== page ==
Mobile Buyers' Guide, December 2009by Jarred Walton on December 6, 2009 12:00 AM EST
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There are many different types of laptops right now. They run the gamut from low cost, low performance netbooks that typically deliver good to excellent battery life up through high-end desktop replacement systems that offer performance similar to what you would find in a high-end desktop from a year or two back. In between those two extremes exists a kaleidoscope of options that are roughly classified as "Entry" to "Midrange". This mobile buyers' guide will look at what we feel are the best options for each price range right now, and in many instances there will be several alternatives depending on what sort of laptop you're after.
Before we get to the actual price segments, we want to set the stage for what we're looking at in terms of features and performance. The days where brand made a huge difference in terms of performance and/or reliability are past; these days the vast majority of laptops work well (though that's not always the case, so use your favorite search engine to look for reviews). If you get the same components, then regardless of brand - Dell, Acer, HP, ASUS, etc. - you will get the same performance. There are always exceptions to the rule, so if you're really concerned about how a laptop feels and whether or not it's reliable, we recommend purchasing locally where you can try before you buy and return for an easy exchange if you encounter problems. Beyond performance and reliability, there are a few areas that can and do differ among manufacturers.
One that we have harped on for quite some time now is laptop display quality. The potential to use a high quality LCD on any given laptop has been around for several years now, but pricing considerations frequently result in the use of substandard panels - even on expensive laptops. Unfortunately, LCD quality is something that can be very difficult to ascertain without actually using a laptop, which means judging LCD contrast based on laptop specifications is all but impossible. It's not such a big problem that you can't comfortably use a laptop with a lower contrast LCD, but all other areas being equal we'd like to see better LCDs - and more matte LCDs, please! Right now, your best bet for finding a matte LCD is to get a "business laptop"; apparently, regular consumers don't care about such things but businesses do? Finally, if all this talk of LCD quality isn't bad enough, most laptops use LCDs sourced from several panel manufacturers, so there's no guarantee that all laptops with the same model will have the same LCD. That's why laptop LCD statistics are generally limited to size and resolution. Ugh.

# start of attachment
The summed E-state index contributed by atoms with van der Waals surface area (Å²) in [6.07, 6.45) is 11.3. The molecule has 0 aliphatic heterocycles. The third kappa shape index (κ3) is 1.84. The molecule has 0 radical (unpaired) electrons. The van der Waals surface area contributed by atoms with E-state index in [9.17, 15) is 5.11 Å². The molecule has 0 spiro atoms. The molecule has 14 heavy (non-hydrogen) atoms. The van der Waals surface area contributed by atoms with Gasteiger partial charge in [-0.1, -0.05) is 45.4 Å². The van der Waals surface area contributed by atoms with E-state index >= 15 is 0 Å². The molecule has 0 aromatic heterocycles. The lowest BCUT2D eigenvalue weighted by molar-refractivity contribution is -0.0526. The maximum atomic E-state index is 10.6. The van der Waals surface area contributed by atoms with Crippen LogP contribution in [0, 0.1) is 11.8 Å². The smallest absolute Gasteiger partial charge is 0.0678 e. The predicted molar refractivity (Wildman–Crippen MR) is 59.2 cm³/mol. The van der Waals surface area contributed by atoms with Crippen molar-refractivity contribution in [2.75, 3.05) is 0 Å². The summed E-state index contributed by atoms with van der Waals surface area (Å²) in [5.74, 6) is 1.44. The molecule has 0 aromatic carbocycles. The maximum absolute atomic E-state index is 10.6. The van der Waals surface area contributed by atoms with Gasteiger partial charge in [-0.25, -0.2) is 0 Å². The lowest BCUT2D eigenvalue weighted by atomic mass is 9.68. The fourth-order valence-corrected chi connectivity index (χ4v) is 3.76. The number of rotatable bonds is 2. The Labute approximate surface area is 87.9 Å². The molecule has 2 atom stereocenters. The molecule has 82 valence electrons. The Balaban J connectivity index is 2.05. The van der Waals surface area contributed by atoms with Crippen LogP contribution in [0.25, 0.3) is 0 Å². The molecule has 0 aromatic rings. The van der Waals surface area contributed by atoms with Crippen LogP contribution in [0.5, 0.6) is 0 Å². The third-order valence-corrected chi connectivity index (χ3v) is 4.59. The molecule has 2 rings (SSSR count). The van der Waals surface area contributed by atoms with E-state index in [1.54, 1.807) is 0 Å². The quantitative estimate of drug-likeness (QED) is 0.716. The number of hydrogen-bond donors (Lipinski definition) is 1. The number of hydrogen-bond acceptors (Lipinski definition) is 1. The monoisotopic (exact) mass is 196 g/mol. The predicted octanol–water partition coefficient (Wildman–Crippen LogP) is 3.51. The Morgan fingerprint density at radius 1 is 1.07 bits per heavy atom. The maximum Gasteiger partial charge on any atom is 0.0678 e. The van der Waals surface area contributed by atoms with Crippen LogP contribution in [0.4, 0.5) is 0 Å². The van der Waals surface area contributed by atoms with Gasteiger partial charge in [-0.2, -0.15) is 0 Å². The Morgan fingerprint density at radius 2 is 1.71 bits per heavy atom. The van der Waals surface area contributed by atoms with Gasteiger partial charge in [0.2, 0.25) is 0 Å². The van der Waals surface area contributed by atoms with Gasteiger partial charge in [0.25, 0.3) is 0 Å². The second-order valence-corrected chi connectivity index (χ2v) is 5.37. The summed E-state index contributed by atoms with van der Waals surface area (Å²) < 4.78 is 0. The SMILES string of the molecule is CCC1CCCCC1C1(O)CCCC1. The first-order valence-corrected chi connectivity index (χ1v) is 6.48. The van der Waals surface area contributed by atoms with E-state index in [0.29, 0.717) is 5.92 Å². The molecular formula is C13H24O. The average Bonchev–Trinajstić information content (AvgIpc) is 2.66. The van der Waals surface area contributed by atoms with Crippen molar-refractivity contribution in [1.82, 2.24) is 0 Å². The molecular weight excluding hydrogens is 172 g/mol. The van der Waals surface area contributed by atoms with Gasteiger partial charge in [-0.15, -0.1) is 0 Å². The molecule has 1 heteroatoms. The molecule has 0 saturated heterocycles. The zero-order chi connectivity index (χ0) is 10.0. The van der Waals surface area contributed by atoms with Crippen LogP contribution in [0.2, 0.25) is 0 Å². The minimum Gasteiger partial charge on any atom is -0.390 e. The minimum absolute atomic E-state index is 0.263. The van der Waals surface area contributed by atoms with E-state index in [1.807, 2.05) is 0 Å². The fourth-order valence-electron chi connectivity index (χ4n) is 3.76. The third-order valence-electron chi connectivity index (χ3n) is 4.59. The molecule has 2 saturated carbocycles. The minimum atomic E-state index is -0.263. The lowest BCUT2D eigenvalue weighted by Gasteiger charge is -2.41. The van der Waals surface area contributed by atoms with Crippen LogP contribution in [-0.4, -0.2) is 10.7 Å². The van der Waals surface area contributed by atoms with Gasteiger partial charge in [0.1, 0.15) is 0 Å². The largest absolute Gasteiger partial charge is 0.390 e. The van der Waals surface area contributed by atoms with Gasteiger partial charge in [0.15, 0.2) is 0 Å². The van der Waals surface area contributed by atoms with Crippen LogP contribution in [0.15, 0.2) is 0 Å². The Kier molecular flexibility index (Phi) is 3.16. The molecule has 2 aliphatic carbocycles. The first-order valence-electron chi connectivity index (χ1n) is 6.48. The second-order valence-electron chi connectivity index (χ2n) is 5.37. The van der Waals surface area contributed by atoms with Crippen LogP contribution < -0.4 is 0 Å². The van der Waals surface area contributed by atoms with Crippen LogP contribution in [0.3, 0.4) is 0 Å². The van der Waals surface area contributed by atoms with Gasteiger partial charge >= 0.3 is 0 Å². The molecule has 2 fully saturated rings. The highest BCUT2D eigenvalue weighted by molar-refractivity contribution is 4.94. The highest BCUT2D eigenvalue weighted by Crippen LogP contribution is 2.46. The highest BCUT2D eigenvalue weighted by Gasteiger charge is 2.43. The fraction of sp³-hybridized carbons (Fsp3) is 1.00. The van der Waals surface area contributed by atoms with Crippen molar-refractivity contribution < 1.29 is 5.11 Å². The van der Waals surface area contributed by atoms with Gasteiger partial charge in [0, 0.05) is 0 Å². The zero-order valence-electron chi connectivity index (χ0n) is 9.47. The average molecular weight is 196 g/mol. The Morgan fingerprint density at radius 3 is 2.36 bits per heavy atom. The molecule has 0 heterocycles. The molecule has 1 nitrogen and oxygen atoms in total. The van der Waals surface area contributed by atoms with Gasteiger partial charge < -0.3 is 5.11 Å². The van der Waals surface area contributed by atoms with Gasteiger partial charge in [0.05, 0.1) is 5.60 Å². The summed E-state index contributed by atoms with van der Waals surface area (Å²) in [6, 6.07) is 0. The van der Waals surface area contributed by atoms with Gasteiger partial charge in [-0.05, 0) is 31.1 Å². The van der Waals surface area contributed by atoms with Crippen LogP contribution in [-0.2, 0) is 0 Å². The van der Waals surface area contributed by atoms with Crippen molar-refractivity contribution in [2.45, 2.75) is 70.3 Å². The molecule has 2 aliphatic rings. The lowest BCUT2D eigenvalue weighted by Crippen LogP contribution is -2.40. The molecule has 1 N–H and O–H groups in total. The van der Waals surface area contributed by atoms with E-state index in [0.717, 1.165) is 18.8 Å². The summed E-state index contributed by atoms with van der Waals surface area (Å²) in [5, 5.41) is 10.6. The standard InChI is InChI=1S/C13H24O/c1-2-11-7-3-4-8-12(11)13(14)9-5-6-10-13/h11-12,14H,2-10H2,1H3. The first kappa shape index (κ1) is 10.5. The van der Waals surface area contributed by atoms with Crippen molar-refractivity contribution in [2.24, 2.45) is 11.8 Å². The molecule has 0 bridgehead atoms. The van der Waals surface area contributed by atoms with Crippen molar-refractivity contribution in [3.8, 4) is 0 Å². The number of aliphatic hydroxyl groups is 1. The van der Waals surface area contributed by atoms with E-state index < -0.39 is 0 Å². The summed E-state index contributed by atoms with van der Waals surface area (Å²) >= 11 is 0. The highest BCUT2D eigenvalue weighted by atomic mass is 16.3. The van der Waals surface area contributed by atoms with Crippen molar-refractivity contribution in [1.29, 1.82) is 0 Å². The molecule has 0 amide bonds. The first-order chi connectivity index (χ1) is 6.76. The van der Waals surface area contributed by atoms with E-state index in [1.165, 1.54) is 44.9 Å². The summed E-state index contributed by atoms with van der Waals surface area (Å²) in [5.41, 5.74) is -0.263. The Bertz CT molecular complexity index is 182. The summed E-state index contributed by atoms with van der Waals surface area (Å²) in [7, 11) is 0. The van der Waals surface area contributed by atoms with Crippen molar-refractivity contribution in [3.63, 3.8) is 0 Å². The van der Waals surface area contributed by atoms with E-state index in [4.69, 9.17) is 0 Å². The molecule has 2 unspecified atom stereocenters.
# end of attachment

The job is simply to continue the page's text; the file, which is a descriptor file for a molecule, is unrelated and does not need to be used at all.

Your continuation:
Like LCD quality, build quality is difficult to determine without actually handling a laptop. You can look for reviews online, but even then you have to be careful - what qualifies as "high build quality" for one person may be flimsy and cheap to another. Again, buying locally can help, but you can't always find what you want at local retailers. We're going to walk the aisles of some of our local stores to see if we can spot any clearly standout LCDs among the crowd, and we'll keep an eye one build quality as well; we'd suggest you do the same if these areas are important to you. For the most part, we don't find build quality to be a huge issue, but keyboard layout and feel as well as the touchpad are also an area you'll want to test if you're shopping local.
Battery life is another potentially critical element of any laptop purchase. We have praised Apple for the stellar battery life that even their high-end MacBook Pro systems provide, but there's a "tax" you generally have to pay for a MacBook. Thankfully, we have started to see a bigger focus on battery life from other companies. True, this is often accomplished by using lower power CPUs, particularly the Intel CULV (Core 2 Ultra Low Voltage) processors, but regardless it is now possible to get a reasonable laptop that can last all day on a single charge.
The rest of the equation is pretty much a matter of looking at specs, pricing, and features. Do you want Blu-ray support? What size LCD/chassis do you prefer? How much do you want the laptop weigh? How fast do you want the CPU, GPU, etc. to be? Do you want an SSD or is a conventional hard drive sufficient? Obviously, pricing is going to determine how far you can go in any particular area, and it's possible to upgrade certain areas. Want a larger hard drive or an SSD? You can add that without much difficulty. You can also add RAM quite easily with the vast majority of laptops, though with even $550 laptops providing 4GB these days most people won't need to upgrade memory any time soon; on the other hand, the next jump up to 4GB SO-DIMMs tends to be prohibitively expensive.
Okay, the stage is set, so let's move to the first price bracket: sub-$400 options.